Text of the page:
We Need to Stop Being Afraid of Representation and Inclusivity
There is something inherently scary in change. Humans have evolved to find comfort in routines and habits. It’s safe. But it also breeds stagnation. And we need change in order to better ourselves. This is why, as a media professional, it’s been part of my life’s ambition to push for, and help create, representative and inclusive initiatives in the industries in which I work. I have seen, and experienced first-hand, the tremendous impact which these initiatives can have on the lives of those who need it most. And still, most companies are more terrified about the possible PR fallout, than they are excited about the possibility of positive, meaningful change. So today, I want to tell you why we need to stop being afraid of representation and inclusivity.
Right off the bat, I want to say that I understand the trepidation behind this knee-jerk reaction. Time and time again, we see viralised examples of companies getting bombarded by angry “fans” due to their initiatives to be inclusive, or representative. Just this week, we saw a storm around Horizon: Zero Dawn’s character Aloy. We can also point back to The Last of Us 2, where gender and other kinds of representation created a media nightmare for real fans, the studio behind the game and even the actors involved in making it.
It’s not limited to just gaming, either. Be it James Bond “fans” in uproar because of a Black woman protagonist, similarly spirited Doctor Who followers performing an equally ghastly demonstration over the first-ever woman Doctor, Kelly Marie Tran having to basically re-shape her life due to Star Wars “fanatics”…. the list goes on.
So, yes: I understand why it’s a dangerous road for a company to travel. But for every horror story around representation, there are a hundred, less talked about, but more important, success story.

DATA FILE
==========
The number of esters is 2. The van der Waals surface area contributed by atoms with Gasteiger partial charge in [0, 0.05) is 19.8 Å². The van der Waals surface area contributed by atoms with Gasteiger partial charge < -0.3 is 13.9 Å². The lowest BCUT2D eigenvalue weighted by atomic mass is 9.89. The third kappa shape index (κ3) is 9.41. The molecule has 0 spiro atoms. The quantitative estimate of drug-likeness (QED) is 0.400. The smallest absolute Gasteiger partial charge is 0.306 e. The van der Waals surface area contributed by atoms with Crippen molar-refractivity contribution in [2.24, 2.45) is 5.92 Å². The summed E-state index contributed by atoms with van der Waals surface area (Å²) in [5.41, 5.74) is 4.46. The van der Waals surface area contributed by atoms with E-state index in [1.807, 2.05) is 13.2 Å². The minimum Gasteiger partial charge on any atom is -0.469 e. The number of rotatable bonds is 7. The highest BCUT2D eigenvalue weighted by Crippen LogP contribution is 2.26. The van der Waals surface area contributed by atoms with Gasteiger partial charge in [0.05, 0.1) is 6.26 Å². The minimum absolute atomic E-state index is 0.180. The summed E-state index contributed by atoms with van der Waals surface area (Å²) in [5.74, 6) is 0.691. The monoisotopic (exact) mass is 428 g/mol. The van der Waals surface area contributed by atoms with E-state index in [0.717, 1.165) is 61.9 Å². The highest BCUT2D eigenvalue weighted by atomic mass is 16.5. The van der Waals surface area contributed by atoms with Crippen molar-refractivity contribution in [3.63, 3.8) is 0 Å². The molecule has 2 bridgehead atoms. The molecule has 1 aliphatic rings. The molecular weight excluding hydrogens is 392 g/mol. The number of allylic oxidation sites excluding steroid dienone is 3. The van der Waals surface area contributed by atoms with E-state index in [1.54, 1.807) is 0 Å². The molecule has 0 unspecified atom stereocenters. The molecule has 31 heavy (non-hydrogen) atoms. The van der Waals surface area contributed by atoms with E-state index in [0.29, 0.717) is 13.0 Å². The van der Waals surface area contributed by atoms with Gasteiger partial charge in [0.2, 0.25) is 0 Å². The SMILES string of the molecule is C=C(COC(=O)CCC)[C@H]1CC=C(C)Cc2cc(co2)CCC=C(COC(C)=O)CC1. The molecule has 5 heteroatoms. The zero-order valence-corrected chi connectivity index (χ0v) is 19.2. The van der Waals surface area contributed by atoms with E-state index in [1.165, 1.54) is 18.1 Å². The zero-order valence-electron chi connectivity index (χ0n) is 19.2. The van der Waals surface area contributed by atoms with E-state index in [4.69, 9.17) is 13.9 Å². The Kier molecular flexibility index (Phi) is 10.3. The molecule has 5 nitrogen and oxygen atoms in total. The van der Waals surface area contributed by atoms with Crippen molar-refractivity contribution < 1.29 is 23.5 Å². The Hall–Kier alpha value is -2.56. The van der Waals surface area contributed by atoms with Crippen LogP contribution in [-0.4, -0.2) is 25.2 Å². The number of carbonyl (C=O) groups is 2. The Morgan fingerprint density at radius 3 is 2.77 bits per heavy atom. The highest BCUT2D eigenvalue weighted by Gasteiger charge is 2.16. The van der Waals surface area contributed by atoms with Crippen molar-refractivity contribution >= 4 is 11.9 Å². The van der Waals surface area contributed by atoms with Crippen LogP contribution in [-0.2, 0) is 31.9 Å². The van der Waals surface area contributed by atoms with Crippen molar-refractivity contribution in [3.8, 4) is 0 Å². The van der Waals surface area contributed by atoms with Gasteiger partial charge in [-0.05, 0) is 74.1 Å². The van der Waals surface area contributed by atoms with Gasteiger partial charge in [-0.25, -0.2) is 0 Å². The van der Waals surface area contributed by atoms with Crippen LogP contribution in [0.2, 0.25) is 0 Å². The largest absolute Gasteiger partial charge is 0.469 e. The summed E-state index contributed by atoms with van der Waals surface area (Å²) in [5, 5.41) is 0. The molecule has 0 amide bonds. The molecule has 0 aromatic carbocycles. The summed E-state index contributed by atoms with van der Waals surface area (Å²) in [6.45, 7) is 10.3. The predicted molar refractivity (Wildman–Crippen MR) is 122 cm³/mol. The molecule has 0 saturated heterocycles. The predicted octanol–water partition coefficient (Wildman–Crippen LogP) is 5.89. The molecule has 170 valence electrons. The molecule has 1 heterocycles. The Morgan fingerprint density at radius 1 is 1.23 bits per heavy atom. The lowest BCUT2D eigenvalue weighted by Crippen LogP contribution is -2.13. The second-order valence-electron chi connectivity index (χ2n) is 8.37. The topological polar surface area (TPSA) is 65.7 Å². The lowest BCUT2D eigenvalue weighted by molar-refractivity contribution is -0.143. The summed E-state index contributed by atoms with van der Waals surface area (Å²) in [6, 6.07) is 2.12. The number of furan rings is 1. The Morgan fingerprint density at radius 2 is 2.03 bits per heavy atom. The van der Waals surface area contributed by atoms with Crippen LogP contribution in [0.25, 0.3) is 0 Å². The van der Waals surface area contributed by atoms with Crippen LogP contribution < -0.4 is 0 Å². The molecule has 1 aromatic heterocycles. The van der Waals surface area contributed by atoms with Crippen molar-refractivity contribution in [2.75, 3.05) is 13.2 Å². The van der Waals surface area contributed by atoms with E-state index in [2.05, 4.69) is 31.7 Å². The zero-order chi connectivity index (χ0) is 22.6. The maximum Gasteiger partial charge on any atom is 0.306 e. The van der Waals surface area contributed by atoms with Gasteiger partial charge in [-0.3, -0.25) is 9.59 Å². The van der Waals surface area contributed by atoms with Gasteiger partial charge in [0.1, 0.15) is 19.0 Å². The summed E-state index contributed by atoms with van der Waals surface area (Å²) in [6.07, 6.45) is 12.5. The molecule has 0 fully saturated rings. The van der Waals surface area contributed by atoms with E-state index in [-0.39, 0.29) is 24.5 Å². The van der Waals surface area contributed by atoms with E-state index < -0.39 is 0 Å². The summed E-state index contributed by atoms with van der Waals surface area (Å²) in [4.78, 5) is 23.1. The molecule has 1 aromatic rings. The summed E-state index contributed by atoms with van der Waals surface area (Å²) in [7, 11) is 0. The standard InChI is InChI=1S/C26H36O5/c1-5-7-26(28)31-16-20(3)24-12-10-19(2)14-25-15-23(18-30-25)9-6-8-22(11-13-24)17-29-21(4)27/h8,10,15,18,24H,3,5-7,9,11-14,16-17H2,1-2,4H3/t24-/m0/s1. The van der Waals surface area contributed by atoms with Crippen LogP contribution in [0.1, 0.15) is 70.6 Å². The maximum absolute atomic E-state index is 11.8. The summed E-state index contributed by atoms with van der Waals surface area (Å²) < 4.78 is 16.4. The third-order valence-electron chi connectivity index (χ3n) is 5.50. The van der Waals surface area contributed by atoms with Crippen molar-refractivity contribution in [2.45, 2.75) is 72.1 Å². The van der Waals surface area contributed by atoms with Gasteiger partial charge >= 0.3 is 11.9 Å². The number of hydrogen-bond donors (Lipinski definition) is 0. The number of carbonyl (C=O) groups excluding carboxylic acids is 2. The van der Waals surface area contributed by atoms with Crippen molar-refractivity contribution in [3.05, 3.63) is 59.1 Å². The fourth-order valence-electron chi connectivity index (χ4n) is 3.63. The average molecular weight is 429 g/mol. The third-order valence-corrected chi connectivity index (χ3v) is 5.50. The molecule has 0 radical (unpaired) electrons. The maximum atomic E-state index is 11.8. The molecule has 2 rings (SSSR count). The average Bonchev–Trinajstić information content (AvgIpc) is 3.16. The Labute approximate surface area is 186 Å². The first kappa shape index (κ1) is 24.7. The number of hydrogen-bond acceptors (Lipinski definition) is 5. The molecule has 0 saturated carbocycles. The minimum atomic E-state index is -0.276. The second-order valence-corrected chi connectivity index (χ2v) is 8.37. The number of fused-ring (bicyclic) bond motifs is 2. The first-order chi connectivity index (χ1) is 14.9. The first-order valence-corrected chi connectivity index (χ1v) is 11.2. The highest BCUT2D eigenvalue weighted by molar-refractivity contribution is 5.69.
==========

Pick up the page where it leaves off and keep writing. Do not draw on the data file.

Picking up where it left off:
Change Hurts… But it Also Heals
I have spoken before about how seeing Eduardo Sanchez as the director of The Blair Witch Project made me realize that I could make films, too. As intangible as that may seem, though, the truth is that I now make a living out of something I grew up thinking I wasn’t allowed to do. But it was a long road between watching that film in 1999, and being allowed to have this recurring column here at DreadXP. I spent 12 years as an immigrant in Canada (2 of those as a minor), working menial jobs during the day, and going to school at night (and vice-versa, depending on the season).
I spent many hours crying. I did not see my mother or my brother (who had stayed behind in Paraguay) for over a decade. All of my friends, everything I’d known, was gone. But I also got opportunities I didn’t have before. The kindness of strangers and the path laid by those who came before me allowed me to grow into the person that I am today. From Salvation Army canned food to scholarships, these initiatives made it so that instead of starving, I was able to get an education, get professional experience, and become a productive member of society. I was given opportunities that I could not have received, had the status quo not been challenged. I would have starved. I would have died. But representation and inclusivity, despite having had such a huge impact on my life, isn’t about me.